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How vaping, smoking, alcohol and drugs affects teens

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Raising a teenager Teens and risk-taking behaviour

Teenagers are natural risk takers – and while this can be a good thing, it can also lead to them experimenting with legal or illegal substances like vapes, tobacco, alcohol or drugs. All these substances can be harmful to a greater or lesser degree – and particularly to young people, whose brains and bodies are still developing. 

Here’s some more information about vaping, smoking, alcohol and drugs, and what to do if you’re worried about your teen’s behaviour.

If you suspect your teen may have used any of these substances, don’t panic. On the whole, experimenting with substances may not always lead to long term harms. They may well have tried it to see what it was like and then thought ‘never again’! But you won’t know unless you talk to them – you can find tips for talking to your teen about vaping, smoking, alcohol and drugs here.
 

Why do teens experiment with vaping, smoking, alcohol or drugs?

As our page on risk-taking behaviour explains, teenagers’ brains are still developing. This means they can’t always think through the consequences of the things they do and are more impulsive. As a result, they’re more likely to try things like smoking and drinking ‘for fun’, without considering the harm they could be doing to themselves. 

In addition, many teens really want to fit in with their friends and are scared of being rejected by them. This means they can sometimes be persuaded to do things they don’t particularly want to do or know they shouldn’t do, so as not to feel left out. 

In some cases, young people use substances like tobacco, alcohol and drugs to help them feel less anxious or stressed, or to escape other feelings they can’t cope with.

If you find out your teen has been vaping, smoking, drinking or taking drugs it can really help to find out why, as this can help you support them. Our pages on vaping and talking to your teen about vaping, smoking, drinking and drugs has tips to help start the conversation.

Vaping

Brightly coloured vapes

Brightly coloured vapes

Electronic cigarettes (e-cigarettes or vapes) are battery-powered devices which heat a liquid that becomes a vapour you inhale. This liquid often contains nicotine and flavourings.

You can find out more about e-cigarettes, how to spot the signs that your child may be vaping and how to support them on our page on vaping.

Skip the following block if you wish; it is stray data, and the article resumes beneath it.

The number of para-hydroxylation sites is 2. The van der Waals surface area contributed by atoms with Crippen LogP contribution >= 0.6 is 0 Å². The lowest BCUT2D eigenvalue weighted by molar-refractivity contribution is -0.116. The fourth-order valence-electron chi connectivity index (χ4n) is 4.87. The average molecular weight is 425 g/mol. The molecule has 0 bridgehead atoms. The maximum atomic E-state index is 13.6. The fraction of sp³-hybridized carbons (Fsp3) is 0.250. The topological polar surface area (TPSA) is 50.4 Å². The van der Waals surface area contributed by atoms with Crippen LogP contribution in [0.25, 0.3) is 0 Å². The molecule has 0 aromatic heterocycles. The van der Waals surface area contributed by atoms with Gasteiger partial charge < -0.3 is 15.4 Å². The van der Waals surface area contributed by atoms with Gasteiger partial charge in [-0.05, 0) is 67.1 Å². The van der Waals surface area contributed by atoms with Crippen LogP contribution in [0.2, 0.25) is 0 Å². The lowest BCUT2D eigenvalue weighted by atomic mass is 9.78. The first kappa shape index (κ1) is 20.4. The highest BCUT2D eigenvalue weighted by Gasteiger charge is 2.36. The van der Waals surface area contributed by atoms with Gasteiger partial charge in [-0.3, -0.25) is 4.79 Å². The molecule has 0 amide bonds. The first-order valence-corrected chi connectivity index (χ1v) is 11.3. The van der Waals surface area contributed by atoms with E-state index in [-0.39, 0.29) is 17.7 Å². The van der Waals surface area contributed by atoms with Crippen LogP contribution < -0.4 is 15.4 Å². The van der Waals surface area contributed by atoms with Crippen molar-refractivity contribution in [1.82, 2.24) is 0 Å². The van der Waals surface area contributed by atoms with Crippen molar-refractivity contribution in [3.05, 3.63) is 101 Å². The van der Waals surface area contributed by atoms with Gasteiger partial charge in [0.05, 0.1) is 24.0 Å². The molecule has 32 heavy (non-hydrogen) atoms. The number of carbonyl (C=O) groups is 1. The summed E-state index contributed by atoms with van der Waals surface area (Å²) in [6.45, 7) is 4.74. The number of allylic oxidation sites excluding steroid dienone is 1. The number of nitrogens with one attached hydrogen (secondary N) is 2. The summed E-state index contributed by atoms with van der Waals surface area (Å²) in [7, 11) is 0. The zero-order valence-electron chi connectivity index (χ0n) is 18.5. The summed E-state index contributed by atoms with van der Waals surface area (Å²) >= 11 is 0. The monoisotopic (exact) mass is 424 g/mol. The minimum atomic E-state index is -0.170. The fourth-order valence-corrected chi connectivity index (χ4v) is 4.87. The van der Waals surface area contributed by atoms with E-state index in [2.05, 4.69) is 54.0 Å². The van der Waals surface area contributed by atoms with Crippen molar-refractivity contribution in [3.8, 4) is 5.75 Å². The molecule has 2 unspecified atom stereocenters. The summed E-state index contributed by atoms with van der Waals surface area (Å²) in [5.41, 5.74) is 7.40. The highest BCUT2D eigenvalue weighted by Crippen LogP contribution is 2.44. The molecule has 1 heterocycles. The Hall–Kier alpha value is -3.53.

Smoking

We all know that smoking is bad for us, and is linked to lots of different cancers, as well as heart disease and strokes. And it’s even more harmful for young people, whose bodies and brains are still developing. Stopping smoking at any time is one of the best things you can do for your health.  This is one of the reasons why selling tobacco products to under 18s or buying them for under 18 year olds is illegal in Scotland.

So you’ll be relieved to hear that these days not many young people in Scotland actually smoke cigarettes. But if you suspect your teen is smoking, you should talk to them about it as soon as you can, to make sure they understand the costs and dangers and support them to stop. 

Anyone wishing to quit smoking or vaping can contact Quit Your Way Scotland on 0800 84 84 84 – there’s no minimum age limit.

Alcohol

There are good reasons why the legal age for drinking in Scotland is 18.

  • Teenagers’ brains and bodies are still growing and developing, and alcohol can cause permanent damage to both. 
  • Even small amounts of alcohol can lead to alcohol poisoning, because young people’s bodies can’t deal with it.
  • If your teen is drinking, they’re more likely to find themselves in unsafe situations, like trying to get home on their own late at night or having unprotected sex, or to take other risks, like getting into fights.
  • If your teen’s drinking regularly, they’re more likely to be tired, grumpy and feel ill. This can have a negative effect on their relationships with family and friends, and on how well they do at school.

The best advice for young people’s health and wellbeing is not to drink alcohol at all. If children do drink alcohol (even though it’s not recommended), it shouldn’t be until they’re at least 15 years old.

You can find out more about the laws around alcohol and the effects of underage drinking on the Drinkaware website.

What to do if your teen comes home drunk

If your teen is drunk, now is not the time to start lecturing them! Just make sure they’re safe and leave talking to them about it until the following day.

Don’t just send them to bed to sleep it off – make sure they’ve sobered up, have drunk some water and aren’t going to be sick before you leave them. You can find out more about how to look after someone who’s drunk too much and how to check for signs of alcohol poisoning on the NHS website.

Drugs

Teens at a house party handing each other a clear packet of white pills.

Teens at a house party handing each other a clear packet of white pills.

There’s a huge range of substances that can be used to alter mood or ‘get high’. These range from household products like aerosols and glue to prescription drugs like codeine and diazepam and illegal drugs like cannabis, ecstasy and heroin. Different drugs have different risks but all can be harmful to young people’s growing bodies and brains. You can find out more about different drugs and their effects on the Know the Score website.